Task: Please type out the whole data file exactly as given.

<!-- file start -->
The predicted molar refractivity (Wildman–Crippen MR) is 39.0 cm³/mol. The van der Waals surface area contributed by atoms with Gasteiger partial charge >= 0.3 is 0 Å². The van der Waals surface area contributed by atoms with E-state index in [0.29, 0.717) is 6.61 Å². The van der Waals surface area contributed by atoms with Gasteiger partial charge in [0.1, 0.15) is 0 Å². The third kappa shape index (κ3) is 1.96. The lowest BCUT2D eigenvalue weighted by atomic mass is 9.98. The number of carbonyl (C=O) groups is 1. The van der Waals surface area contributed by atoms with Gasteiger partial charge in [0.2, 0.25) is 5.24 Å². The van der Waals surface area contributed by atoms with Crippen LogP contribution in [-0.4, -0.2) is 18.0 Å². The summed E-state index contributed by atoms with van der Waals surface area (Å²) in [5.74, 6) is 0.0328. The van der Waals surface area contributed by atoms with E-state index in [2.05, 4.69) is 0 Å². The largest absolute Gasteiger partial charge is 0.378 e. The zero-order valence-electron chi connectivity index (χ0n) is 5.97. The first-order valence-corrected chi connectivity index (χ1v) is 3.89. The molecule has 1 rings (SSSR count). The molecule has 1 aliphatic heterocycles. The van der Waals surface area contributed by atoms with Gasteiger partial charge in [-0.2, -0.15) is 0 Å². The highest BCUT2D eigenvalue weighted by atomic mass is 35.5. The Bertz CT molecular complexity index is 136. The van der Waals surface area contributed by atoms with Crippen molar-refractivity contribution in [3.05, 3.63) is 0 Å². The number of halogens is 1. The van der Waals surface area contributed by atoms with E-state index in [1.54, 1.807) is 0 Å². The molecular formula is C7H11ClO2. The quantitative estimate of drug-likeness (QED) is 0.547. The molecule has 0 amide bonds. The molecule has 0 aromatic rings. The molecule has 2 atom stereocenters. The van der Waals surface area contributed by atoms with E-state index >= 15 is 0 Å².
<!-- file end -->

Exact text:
The predicted molar refractivity (Wildman–Crippen MR) is 39.0 cm³/mol. The van der Waals surface area contributed by atoms with Gasteiger partial charge >= 0.3 is 0 Å². The van der Waals surface area contributed by atoms with E-state index in [0.29, 0.717) is 6.61 Å². The van der Waals surface area contributed by atoms with Gasteiger partial charge in [0.1, 0.15) is 0 Å². The third kappa shape index (κ3) is 1.96. The lowest BCUT2D eigenvalue weighted by atomic mass is 9.98. The number of carbonyl (C=O) groups is 1. The van der Waals surface area contributed by atoms with Gasteiger partial charge in [0.2, 0.25) is 5.24 Å². The van der Waals surface area contributed by atoms with Crippen LogP contribution in [-0.4, -0.2) is 18.0 Å². The summed E-state index contributed by atoms with van der Waals surface area (Å²) in [5.74, 6) is 0.0328. The van der Waals surface area contributed by atoms with E-state index in [2.05, 4.69) is 0 Å². The largest absolute Gasteiger partial charge is 0.378 e. The zero-order valence-electron chi connectivity index (χ0n) is 5.97. The first-order valence-corrected chi connectivity index (χ1v) is 3.89. The molecule has 1 rings (SSSR count). The molecule has 1 aliphatic heterocycles. The van der Waals surface area contributed by atoms with Gasteiger partial charge in [-0.2, -0.15) is 0 Å². The highest BCUT2D eigenvalue weighted by atomic mass is 35.5. The Bertz CT molecular complexity index is 136. The van der Waals surface area contributed by atoms with Crippen molar-refractivity contribution in [3.05, 3.63) is 0 Å². The number of halogens is 1. The van der Waals surface area contributed by atoms with E-state index in [1.54, 1.807) is 0 Å². The molecular formula is C7H11ClO2. The quantitative estimate of drug-likeness (QED) is 0.547. The molecule has 0 amide bonds. The molecule has 0 aromatic rings. The molecule has 2 atom stereocenters. The van der Waals surface area contributed by atoms with E-state index >= 15 is 0 Å².